Alcohol and the ‘Spread’ campaign FAQs
What is the ‘Spread’ campaign?
The Spread campaign conveys the message that alcohol causes cancer, including in the breast, liver, mouth, throat, and bowel; and every drink increases a person’s risk of developing alcohol-caused cancer. It depicts a glass of red wine falling over and spreading to illustrate the parts of the body where cancer occurs.
The ‘Spread’ campaign was developed by the Western Australian Department of Health in partnership with Cancer Council WA in 2010 and revised in 2020. It has received international recognition. ‘Spread’ has been found to be the ad most likely to motivate drinkers to reduce their alcohol use when compared to other alcohol education ads from around the world.
Why is Cancer Council NSW running this campaign?
Cancer Council NSW surveyed the community in 2019 and found that only just over half of the people we asked knew that alcohol use was linked to cancer. Cancer Council wants to inform the community about what we know about the causes of cancer and ways we can all reduce our risk.
Up until now there has been very little public discussion in NSW about the cancer risk linked to drinking alcohol. The Spread campaign has been effective in raising awareness of the link between alcohol use and cancer risk in Western Australia and Victoria.
Through an nib Foundation Health Smart Grant of $40,000 and a People’s Choice Health Smart Grant of $40,000 Cancer Council NSW is able to deliver this campaign.
How common is cancer caused by alcohol?
Our latest Australian estimates show 2.4% of cancer deaths (1,037 people) and 2.8% of cancer cases (almost 3,500 people) are linked to alcohol.
How does alcohol cause cancer?
There are several ways alcohol can cause cancer:
- Alcoholic drinks contain ethanol, which irritates cells in the body, particularly the mouth and throat. Over a long period, even with moderate drinking, this cell irritation can lead to cancer.
- When alcohol is digested it breaks down into compounds that damage cells and can cause cancer.
- Alcohol changes hormone levels, and that is linked to breast cancer.
- Alcohol can reduce folate absorption, which can result in changes in the cell, that makes it more likely for cancer to develop.
What are the Australian guidelines for alcohol use?
The more alcohol you drink, the greater your risk of alcohol-related cancers. Cancer Council recommends people drink less alcohol to reduce their risk of cancer. Those who do not drink should not take up drinking alcohol.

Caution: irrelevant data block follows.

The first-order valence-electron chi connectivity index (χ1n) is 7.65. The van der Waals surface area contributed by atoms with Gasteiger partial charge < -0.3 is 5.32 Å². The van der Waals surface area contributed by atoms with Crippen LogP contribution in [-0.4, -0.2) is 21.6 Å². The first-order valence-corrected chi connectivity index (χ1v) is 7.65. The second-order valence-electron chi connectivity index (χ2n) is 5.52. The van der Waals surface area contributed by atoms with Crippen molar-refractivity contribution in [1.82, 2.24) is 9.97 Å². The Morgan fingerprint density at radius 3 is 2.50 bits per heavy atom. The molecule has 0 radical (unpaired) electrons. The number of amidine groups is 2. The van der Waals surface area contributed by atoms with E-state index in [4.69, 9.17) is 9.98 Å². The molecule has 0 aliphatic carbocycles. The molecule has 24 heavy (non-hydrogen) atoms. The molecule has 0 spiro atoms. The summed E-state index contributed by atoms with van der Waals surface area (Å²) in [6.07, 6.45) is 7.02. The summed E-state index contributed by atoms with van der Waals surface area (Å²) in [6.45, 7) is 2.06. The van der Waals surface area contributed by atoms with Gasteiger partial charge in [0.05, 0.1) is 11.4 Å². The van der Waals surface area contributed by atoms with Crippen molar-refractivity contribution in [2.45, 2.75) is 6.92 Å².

For people who do drink alcohol, they should follow the National Health and Medical Research Council guidelines. Healthy men and women should drink no more than 10 standard drinks a week and no more than 4 standard drinks on any one day.
What can I do if I want to cut down on my alcohol use?
If you’re looking for more support, the NSW Government offers friendly health coaches you can speak to over the phone (confidentially), from the comfort of your own home from 8 am to 8 pm, Monday to Friday. If you want to cut back on your alcohol intake, a coach can help you make a plan and set achievable goals. They will share practical tools to change your habits and to overcome hurdles that stand in your way. See more details of the Get Healthy Information and Coaching Service.
Here are a few ways you can reduce your alcohol use:
- Have some alcohol-free days each week
- Count your drinks to keep track of how much you’re drinking
- Drink water to quench thirst
- Alternate alcoholic drinks with water or flavoured sparkling water
- Set yourself a limit and stop once you’ve reached it
- Switch to lower alcohol varieties or dilute alcoholic drinks with soda or mineral water.
But isn’t alcohol good for my heart?
While some studies suggest drinking alcohol in moderation benefits your heart, the evidence is not as strong as once thought. The Heart Foundation does not recommend that people drink alcohol for heart health.
There are other ways to reduce your risk of heart disease, such as eating well, exercising regularly and not smoking. These habits also reduce your risk of cancer. And as for the antioxidants in red wine, eating many different plant foods provides a variety of antioxidants that can benefit health without harming it.